18 Fruits That Are Commonly Mistaken for Vegetables

red and green bell pepper and red apple on white plate

18 Fruits That Are Commonly Mistaken for Vegetables

  1. What’s the difference between fruits and vegetables from a botanical perspective?
  2. Why are some fruits commonly mistaken for vegetables?
  3. Are cucumbers and tomatoes fruits or vegetables?
  4. Why are legumes like peas and beans considered fruits?
  5. Are avocados and olives fruits or vegetables?
  1. A historical twist adds intrigue as a U.S. Supreme Court case once legally classified tomatoes as vegetables for taxation purposes, despite their botanical fruit status.
  2. Surprisingly, many commonly consumed fruits, including tomatoes, cucumbers, avocados, and zucchinis, are often mistaken for vegetables due to their integration into savory dishes.
  3. Beyond their roles in the kitchen, some fruits hold cultural and historical significance, such as olives and pumpkins, adding depth to their appreciation as more than just ingredients.
  4. The culinary versatility of certain fruits, like eggplants and beans, has allowed them to blend seamlessly into various dishes, making their true identities easily overlooked.
  5. The distinction between fruits and vegetables is not as straightforward as we might think, as botanically they are defined differently from their culinary classifications.

What we have on our plates can sometimes be quite deceptive. That “vegetable” you’ve been adding to your stir-fry could very well be a fruit in disguise. 

You heard that right! 

The culinary world and science have different take on classifying certain foods. With “18 Fruits That Are Commonly Mistaken for Vegetables,” we aim to debunk some popular misconceptions and provide enlightening insights into these unexpected food categories. But why does this confusion even exist, and how can we differentiate between fruits and vegetables more accurately?

In this blog post, we will demystify these ambiguities and provide you with a list of 18 fruits you’ve likely been identifying as vegetables all this time. The objective is simple: to help you understand the fascinating world of fruits and vegetables better, and maybe even surprise you a bit along the way. After all, aren’t the best learning experiences often filled with unexpected revelations?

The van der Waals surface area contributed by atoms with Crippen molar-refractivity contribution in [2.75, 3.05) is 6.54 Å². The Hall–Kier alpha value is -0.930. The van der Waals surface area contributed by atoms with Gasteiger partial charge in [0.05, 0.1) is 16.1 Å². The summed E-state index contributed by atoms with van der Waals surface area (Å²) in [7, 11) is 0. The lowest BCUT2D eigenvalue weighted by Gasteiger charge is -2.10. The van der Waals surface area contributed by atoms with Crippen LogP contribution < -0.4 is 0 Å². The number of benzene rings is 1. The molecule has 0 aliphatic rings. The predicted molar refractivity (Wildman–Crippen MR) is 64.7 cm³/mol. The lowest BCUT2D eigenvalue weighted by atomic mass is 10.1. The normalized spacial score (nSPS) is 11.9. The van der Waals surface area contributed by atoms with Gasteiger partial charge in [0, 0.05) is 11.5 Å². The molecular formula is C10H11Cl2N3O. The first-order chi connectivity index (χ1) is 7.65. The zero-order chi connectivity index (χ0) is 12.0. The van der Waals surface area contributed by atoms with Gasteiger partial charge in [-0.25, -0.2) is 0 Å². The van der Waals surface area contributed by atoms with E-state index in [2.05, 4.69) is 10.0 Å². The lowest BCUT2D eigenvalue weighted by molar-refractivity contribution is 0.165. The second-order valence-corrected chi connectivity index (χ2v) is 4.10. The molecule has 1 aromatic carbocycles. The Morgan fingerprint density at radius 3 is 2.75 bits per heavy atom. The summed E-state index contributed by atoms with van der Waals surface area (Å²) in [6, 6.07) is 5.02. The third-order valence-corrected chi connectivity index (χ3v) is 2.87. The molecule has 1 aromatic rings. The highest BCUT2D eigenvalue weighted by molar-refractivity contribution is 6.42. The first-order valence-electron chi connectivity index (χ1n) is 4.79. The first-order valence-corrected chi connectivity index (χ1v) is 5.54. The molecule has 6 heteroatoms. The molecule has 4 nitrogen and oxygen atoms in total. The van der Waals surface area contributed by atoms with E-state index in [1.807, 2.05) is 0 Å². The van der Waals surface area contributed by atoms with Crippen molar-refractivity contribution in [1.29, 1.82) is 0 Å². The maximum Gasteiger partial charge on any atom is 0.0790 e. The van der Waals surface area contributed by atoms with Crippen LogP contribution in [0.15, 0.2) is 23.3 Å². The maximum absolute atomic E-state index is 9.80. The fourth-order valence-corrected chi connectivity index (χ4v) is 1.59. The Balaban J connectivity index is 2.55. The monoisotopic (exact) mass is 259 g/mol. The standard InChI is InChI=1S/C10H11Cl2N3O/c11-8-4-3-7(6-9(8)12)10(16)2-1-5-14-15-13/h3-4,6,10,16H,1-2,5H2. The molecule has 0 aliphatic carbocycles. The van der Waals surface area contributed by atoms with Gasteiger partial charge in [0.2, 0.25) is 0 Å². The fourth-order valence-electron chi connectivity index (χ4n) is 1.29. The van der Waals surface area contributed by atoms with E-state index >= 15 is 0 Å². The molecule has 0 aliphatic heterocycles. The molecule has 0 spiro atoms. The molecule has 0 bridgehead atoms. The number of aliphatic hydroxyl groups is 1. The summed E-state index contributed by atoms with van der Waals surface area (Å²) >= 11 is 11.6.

What is Technically a Fruit?

In our everyday conversations, we tend to refer to sweet, natural, juicy foods as “fruits”, right? However, a fruit’s technical definition, from a botanical perspective, is quite different. 

Have you ever wondered about this?

Let’s delve into the world of botany for a moment. Technically, a fruit is the mature ovary of a flowering plant, usually containing seeds. This definition might sound complicated, but in simple terms, if it grows from a flower and seed, it’s scientifically classified as a fruit. 

sliced orange fruit and many other fruits


Let’s take this one step further. Fruits can be categorized into three main types: simple, aggregate, and multiple. Simple fruits, like peaches or avocados, develop from a single ovary of a single flower. Aggregate fruits, like strawberries, form from many ovaries of a single flower. Finally, multiple fruits, such as pineapples, develop from many ovaries of many flowers. Each of these fruit types exhibits unique characteristics and growth patterns.

But the question lingers, why are some fruits frequently mistaken for vegetables? 

This discrepancy mainly stems from the culinary world. Chefs often classify fruits and vegetables based on flavor profiles and usage in different recipes, rather than botanical properties. Thus, fruits that are less sweet and more versatile in savory dishes—like tomatoes or zucchini—are commonly labeled as vegetables in the kitchen. 

It’s no wonder that many of us get tripped up!

What is Technically a Vegetable?

In the previous section, we highlighted how fruits, from a scientific viewpoint, are defined. Now, let’s pivot and consider their often-confused counterparts – vegetables. 

How do we define a vegetable, and why are there persistent mix-ups between fruits and vegetables?

Botanically a vegetable is generally any vegetative non-reproductive part of a plant that is consumed by humans as food as part of a savory meal. Which is not a mature ovary or a fruit. It includes a wide variety of plant parts, ranging from leaves (like spinach), and roots (like carrots), to stems (like asparagus), and more.

red green and yellow chili peppers and green chili peppers

From a culinary perspective, vegetables are typically less sweet than fruits and are used predominantly in savory dishes. Unlike fruits, which are generally determined by a standard botanical definition, vegetables are more loosely classified based on culinary usage and cultural traditions.

But, why are some vegetables often mistaken for fruits? 

This confusion arises when we consider plants that are technically fruits by botanical standards, but due to their flavor profile and culinary usage, are typically considered vegetables. 

Think about tomatoes or bell peppers. They aren’t sweet, are they? 

They lend themselves to salads, stir-fries, and other savory dishes. Therefore, in the kitchen, they’re often treated as vegetables.

Can you imagine stirring diced apples into your pasta sauce or grilling slices of pear on the barbecue alongside your bell peppers? It doesn’t quite fit, does it? 

This culinary context is the root cause of the perplexity surrounding fruits and vegetables.